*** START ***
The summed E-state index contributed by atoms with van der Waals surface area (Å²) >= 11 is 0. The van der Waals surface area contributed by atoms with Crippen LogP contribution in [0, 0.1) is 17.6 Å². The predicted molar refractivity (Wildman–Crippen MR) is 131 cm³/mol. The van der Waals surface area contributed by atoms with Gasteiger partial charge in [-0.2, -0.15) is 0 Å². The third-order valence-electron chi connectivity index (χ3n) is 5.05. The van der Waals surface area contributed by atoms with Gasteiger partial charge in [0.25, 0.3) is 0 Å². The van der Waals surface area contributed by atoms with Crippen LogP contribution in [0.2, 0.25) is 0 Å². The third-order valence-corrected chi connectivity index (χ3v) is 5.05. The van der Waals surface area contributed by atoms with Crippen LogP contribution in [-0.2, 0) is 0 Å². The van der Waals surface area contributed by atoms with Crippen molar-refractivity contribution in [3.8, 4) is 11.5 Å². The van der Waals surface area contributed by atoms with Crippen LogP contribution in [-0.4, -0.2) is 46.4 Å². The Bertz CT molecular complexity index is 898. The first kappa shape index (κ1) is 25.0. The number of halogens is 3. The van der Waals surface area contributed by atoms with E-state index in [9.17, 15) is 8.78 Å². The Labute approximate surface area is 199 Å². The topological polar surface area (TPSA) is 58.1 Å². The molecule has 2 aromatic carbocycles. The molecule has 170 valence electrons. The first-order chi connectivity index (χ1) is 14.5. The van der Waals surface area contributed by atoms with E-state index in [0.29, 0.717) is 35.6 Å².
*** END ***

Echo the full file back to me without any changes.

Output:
The summed E-state index contributed by atoms with van der Waals surface area (Å²) >= 11 is 0. The van der Waals surface area contributed by atoms with Crippen LogP contribution in [0, 0.1) is 17.6 Å². The predicted molar refractivity (Wildman–Crippen MR) is 131 cm³/mol. The van der Waals surface area contributed by atoms with Gasteiger partial charge in [-0.2, -0.15) is 0 Å². The third-order valence-electron chi connectivity index (χ3n) is 5.05. The van der Waals surface area contributed by atoms with Gasteiger partial charge in [0.25, 0.3) is 0 Å². The van der Waals surface area contributed by atoms with Crippen LogP contribution in [0.2, 0.25) is 0 Å². The third-order valence-corrected chi connectivity index (χ3v) is 5.05. The van der Waals surface area contributed by atoms with Crippen LogP contribution in [-0.2, 0) is 0 Å². The van der Waals surface area contributed by atoms with Crippen molar-refractivity contribution in [3.8, 4) is 11.5 Å². The van der Waals surface area contributed by atoms with Crippen LogP contribution in [-0.4, -0.2) is 46.4 Å². The Bertz CT molecular complexity index is 898. The first kappa shape index (κ1) is 25.0. The number of halogens is 3. The van der Waals surface area contributed by atoms with E-state index in [9.17, 15) is 8.78 Å². The Labute approximate surface area is 199 Å². The topological polar surface area (TPSA) is 58.1 Å². The molecule has 2 aromatic carbocycles. The molecule has 170 valence electrons. The first-order chi connectivity index (χ1) is 14.5. The van der Waals surface area contributed by atoms with E-state index in [0.29, 0.717) is 35.6 Å².